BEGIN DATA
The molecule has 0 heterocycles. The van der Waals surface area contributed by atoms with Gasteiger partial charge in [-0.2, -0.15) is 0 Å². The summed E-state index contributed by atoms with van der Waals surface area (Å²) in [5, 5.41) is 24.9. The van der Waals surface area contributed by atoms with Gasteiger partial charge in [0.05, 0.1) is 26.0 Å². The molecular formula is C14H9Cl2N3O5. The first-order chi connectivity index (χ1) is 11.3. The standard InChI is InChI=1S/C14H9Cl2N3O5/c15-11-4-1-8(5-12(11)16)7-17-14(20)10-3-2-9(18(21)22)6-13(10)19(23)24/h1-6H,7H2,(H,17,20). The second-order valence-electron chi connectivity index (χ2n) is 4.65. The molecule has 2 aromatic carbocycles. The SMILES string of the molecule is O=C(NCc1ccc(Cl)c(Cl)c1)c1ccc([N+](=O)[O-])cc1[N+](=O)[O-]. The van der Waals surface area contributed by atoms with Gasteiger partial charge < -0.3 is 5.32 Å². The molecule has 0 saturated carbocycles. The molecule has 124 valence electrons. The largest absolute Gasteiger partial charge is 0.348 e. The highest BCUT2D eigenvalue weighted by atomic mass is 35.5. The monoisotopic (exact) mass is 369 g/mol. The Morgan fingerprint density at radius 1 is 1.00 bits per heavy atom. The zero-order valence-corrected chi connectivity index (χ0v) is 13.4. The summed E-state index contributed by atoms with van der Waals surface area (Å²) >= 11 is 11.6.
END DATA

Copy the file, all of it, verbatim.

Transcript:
The molecule has 0 heterocycles. The van der Waals surface area contributed by atoms with Gasteiger partial charge in [-0.2, -0.15) is 0 Å². The summed E-state index contributed by atoms with van der Waals surface area (Å²) in [5, 5.41) is 24.9. The van der Waals surface area contributed by atoms with Gasteiger partial charge in [0.05, 0.1) is 26.0 Å². The molecular formula is C14H9Cl2N3O5. The first-order chi connectivity index (χ1) is 11.3. The standard InChI is InChI=1S/C14H9Cl2N3O5/c15-11-4-1-8(5-12(11)16)7-17-14(20)10-3-2-9(18(21)22)6-13(10)19(23)24/h1-6H,7H2,(H,17,20). The second-order valence-electron chi connectivity index (χ2n) is 4.65. The molecule has 2 aromatic carbocycles. The SMILES string of the molecule is O=C(NCc1ccc(Cl)c(Cl)c1)c1ccc([N+](=O)[O-])cc1[N+](=O)[O-]. The van der Waals surface area contributed by atoms with Gasteiger partial charge < -0.3 is 5.32 Å². The molecule has 0 saturated carbocycles. The molecule has 124 valence electrons. The largest absolute Gasteiger partial charge is 0.348 e. The highest BCUT2D eigenvalue weighted by atomic mass is 35.5. The monoisotopic (exact) mass is 369 g/mol. The Morgan fingerprint density at radius 1 is 1.00 bits per heavy atom. The zero-order valence-corrected chi connectivity index (χ0v) is 13.4. The summed E-state index contributed by atoms with van der Waals surface area (Å²) >= 11 is 11.6.